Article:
“Lover” seamlessly vacillates between melancholic, raw, emotional power and haunting, airy vocals that demonstrate Kennedy’s massive range. Listening to “Lover” through headphones lets you fully appreciate the subtle nuances that add a layer of depth to the song.
“The Uninvited” almost didn’t make it onto Fortress after drummer, Scott Phillips, pointed out that the hammer-on technique used to create the riff sounded like Tool’s hit song, “Schism.” Ultimately, the band kept it because, as Tremonti says…“everybody is influenced by someone or something – a lot of times, it’s a subconscious thing.” Ironically, the more notable resemblance to another song – Led Zeppelin’s “No Quarter” – takes place at the song’s outset, and some of the thrash-inspired riffs are very Metallica-esque. However, influences aside, “The Uninvited” is distinctly Alter Bridge.
“Peace is Broken,” which could easily be the next single, is a heavy, melodic track, with anthemic vocal harmonies that invoke the spirit of Iron Maiden and Queensryche.
“Calm the Fire” showcases Kennedy’s spiritual falsetto as well as his unbelievable range. By the time that you get to the chorus, you can’t help but wonder if Kennedy and Tremonti found a lost track off of Queensryche’s epic album, Operation Mindcrime, and put their own spin on it. Not that there was any doubt about the duo’s writing ability, but “Calm the Fire” is proof positive that Kennedy and Tremonti have the potential to be the next Geoff Tate and Chris DeGarmo. Years from now, it would not be at all surprising if Fortress is held in the same regard as Operation Mindcrime.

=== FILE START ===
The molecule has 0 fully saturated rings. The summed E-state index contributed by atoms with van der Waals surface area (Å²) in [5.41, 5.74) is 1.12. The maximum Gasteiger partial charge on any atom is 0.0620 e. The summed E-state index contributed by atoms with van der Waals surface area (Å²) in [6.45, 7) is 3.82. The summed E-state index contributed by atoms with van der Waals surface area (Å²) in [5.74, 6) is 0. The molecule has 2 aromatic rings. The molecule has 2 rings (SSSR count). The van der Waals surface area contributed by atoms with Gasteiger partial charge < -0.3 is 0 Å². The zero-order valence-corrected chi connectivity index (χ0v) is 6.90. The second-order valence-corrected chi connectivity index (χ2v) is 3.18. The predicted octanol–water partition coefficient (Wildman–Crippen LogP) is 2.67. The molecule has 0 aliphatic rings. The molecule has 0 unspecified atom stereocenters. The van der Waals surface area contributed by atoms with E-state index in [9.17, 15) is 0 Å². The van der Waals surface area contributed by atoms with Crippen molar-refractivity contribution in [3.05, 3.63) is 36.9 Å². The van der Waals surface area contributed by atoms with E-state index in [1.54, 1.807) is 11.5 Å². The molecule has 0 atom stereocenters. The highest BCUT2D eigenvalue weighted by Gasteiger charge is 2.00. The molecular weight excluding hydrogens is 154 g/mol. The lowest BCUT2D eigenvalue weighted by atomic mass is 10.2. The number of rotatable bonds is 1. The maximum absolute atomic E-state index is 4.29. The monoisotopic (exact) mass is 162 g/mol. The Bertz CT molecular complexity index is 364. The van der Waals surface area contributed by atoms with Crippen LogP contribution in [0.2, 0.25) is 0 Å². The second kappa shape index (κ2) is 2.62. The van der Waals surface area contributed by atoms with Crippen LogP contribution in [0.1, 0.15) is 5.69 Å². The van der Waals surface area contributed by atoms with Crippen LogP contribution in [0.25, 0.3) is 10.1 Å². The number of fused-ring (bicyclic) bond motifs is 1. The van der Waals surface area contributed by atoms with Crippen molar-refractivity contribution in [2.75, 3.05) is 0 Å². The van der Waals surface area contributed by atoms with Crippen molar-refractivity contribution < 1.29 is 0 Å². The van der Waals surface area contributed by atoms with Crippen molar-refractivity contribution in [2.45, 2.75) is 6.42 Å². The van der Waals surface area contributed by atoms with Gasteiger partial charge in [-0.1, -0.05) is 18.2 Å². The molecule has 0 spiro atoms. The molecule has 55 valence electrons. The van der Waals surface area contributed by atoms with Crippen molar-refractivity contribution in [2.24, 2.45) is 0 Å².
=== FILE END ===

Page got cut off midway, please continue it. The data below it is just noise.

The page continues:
Kennedy and Tremonti are unique in that both have the uncanny ability to sing lead and also to play lead guitar. On “Waters Rising,” Tremonti’s vocals are front and center. The vocal trade-off between the duo, in conjunction with the dynamic guitar parts, makes this track stand out on the album. Though unlikely to be released as a single, this is the type of album cut that true music fans appreciate.
“Farther than the Sun” is pure melodic metal. With angry, balls-to-the-wall riffs, bended notes (a la Zakk Wylde) and shredding dual guitars, the heaviest song on the album should be a concert crowd pleaser.
The album concludes with “Cry a River” – a radio-friendly track in the “Addicted to Pain” mold, “All Ends Well” – a slower, more lyrically positive song that gives listeners the chance to catch their breath after an non-stop barrage of intense energy, and the title track “Fortress” – a dynamic song highlighted by vocal harmonies and the battling dual guitars of Kennedy and Tremonti.
It may seem a bit strange to say that a band with a cult-like international following is underrated, but Alter Bridge does seem to be flying under the radar a bit, at least in America. Building on the momentum that was created with ABIII, the release of Fortress should absolutely propel Alter Bridge into the upper echelon of hard rock and heavy metal bands.